Peace in the Mountains

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Friday Service

7:10 Dec 19

Chaunakah Party

 

 

Jewish History

  • June 5–Jews of Canada were accorded equal political rights with Christians, 1832.
  • June 8–Jewish insurgent forces captured the fortress of Antonia in Jerusalem, 65. This battle marked the outbreak of the Jewish revolt against Rome.
  • June 13–Pope allows Jews accused by the Inquisition the right to know who their accusers were, 1299.
  • June 16–Massacre of the Jews of Erfurt, Germany, 1221. Formerly observed as a fast day (25 Sivan)
  • June 19–King Louis IX of France decreed that all Jews must wear the distinctive yellow badge, 1269.
  • June 23–Jews were granted permission by Empress Catherine II to settle in Kiev, 1794. The great yeshivot of Slobodka and Telz closed their doors the day after Germany invaded Lithuania, 1941.
  • June 30–Henry Ford retracted and apologized for the publication of the Protocols of the Elders of Zion, 1927.

Peace in The Mountains

 

 

 

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This is an old Jewish story/joke/metaphor. Versions abound.  Tuvia Bolton's rendition:There were once two beggars who used to go around begging together. One was Jewish and the other a gentile. As the night of Passover approached, the Jewish beggar offered to help his non-Jewish friend get invited to a seder (the festive Passover meal accompanied by many commandments and rituals) and get a good meal. "Just put on some Jewish clothes and come with me to the synagogue. Everyone brings home poor guests for the seder. It's easy, you'll see."

The non-Jewish beggar happily agreed. On the first night of Passover they went to the synagogue, and sure enough, both got invited to different homes for the festive ceremony.

Hours later they met in a predetermined place in the local park. But to the amazement of the Jewish beggar, his friend was blazing mad.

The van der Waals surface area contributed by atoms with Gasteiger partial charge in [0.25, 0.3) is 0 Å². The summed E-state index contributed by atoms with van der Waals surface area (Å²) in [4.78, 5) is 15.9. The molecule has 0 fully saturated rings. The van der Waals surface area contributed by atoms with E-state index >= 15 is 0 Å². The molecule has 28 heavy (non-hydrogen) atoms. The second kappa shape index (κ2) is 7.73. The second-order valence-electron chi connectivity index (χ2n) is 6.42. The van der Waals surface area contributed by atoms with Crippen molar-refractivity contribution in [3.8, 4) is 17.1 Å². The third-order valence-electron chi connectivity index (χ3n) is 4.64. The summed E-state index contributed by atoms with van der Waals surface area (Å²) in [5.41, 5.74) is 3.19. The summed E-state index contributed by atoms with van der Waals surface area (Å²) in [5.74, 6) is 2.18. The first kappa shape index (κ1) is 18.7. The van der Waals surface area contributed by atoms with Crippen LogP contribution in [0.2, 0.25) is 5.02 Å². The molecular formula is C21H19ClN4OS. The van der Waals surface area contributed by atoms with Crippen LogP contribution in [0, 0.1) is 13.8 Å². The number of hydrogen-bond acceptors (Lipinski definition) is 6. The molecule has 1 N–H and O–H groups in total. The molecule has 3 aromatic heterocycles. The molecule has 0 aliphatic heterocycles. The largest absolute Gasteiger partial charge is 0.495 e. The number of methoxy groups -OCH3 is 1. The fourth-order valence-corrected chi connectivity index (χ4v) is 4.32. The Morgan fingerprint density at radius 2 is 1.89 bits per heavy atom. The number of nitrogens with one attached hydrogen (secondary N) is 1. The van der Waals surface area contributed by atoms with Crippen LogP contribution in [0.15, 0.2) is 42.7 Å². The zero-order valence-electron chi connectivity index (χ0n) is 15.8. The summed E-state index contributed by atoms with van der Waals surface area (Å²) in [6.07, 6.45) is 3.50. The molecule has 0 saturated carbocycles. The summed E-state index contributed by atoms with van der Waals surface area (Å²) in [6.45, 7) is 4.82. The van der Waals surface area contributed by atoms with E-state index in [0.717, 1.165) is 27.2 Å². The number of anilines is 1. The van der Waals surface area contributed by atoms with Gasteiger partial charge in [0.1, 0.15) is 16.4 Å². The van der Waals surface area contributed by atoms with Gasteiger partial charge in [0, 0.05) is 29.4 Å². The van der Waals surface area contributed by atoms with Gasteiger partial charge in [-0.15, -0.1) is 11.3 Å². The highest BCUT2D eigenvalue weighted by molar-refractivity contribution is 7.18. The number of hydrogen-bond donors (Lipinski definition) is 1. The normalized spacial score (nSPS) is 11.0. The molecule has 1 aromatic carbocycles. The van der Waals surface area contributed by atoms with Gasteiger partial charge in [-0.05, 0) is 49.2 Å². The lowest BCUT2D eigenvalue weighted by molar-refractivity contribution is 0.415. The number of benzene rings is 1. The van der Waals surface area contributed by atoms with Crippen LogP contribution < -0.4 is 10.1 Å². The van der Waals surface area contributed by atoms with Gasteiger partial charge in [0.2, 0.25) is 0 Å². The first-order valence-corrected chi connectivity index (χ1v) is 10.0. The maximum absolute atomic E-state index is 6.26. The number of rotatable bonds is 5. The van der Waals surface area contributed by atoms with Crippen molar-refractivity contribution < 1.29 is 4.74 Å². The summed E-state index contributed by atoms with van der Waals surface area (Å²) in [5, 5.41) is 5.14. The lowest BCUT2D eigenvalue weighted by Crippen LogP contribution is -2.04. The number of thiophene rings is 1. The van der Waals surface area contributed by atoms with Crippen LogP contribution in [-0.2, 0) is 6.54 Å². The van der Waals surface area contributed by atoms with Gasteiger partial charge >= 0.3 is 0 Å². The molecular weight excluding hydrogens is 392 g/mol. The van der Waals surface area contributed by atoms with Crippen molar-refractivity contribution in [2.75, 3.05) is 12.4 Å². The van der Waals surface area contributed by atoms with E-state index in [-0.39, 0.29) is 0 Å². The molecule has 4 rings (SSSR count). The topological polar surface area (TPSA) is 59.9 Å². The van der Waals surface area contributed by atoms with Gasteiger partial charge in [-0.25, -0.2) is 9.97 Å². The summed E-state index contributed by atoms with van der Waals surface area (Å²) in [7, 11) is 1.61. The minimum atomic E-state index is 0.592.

"What did you do to me?" He shouted. "You call that a meal? It was torture!! It was hell! I'll pay you back for this--you'll see..."

"What do you mean? What happened?" the Jew asked.

"What happened? As if you didn't know! You Jews are crazy--that's what happened! First we drank a glass of wine. I like wine, but on an empty stomach... My head started spinning a bit but I figured that any second we would begin the meal. The smell of the food from the kitchen was great. Then we ate a bit of parsley. Then they started talking, and talking, and talking. In Hebrew. All the time I'm smiling and nodding my head as if I understand what they're saying--like you told me to--but my head is really swimming and hurting from the wine and I'm dying of hunger.

"The smell of the food from the kitchen is making me insane, but they don't bring it out. For two hours they don't bring anything out! Just talking, and more talking. Then, just what I needed.... another cup of wine! Then we get up, wash hands, sit back down and eat this big wafer called matzah that tastes like newspaper, leaning to the left (don't ask me why...). I started choking, almost threw up. And then finally they give me this lettuce, I took a big bite and wham! My mouth was on fire. My throat! There was horseradish inside! Nothing to eat but horseradish! You guys are crazy....

"Well, I just got up and left. Enough is enough!"

"Ah, I should have told you." replied the Jew. "What a shame! After the bitter herbs is a glorious meal. You suffered so long; you should have just held out for a few more minutes...!"

The editor again: Jewish history is a seder. We've had our appetite teased with small moments of triumph. But mostly we've had "bread of faith" that our palates can't really appreciate. And generous helpings of bitter herbs.

The lesson? Two thoughts come to mind. You need patience to be a Jew. And since we've swallowed the maror already, we might as well hold out one minute longer and get the feast..

 

 

 

Shalom B'harim Mission Statement

We are coming together as a Jewish community to provide a place of Traditional Jewish worship, learning, and assembly, and to engage various other activities that will promote spiritual and educational welfare of the Jewish people of the North Georgia Mountains.

Our focus is in the building of a caring Jewish Community, in the spirit of our shared traditions. We are committed to a participatory and democratic process both in congregational governance and in worship.

We hope to encourage and support one another as we grow in our studies and in loving-kindness and social responsibilities.


 

 
“If I am not for myself, then who will be for me? And if I am only for myself, then what am I? And if not now, when?” Rabbi Hillel.
Mishlei (Proverbs)  1:7-9 "The fear of HaShem is the beginning of knowledge; but the foolish despise wisdom and discipline. Hear, my son, the instruction of thy father, and forsake not the teaching of thy mother; For they shall be a chaplet of grace unto thy head, and chains about thy neck." JPS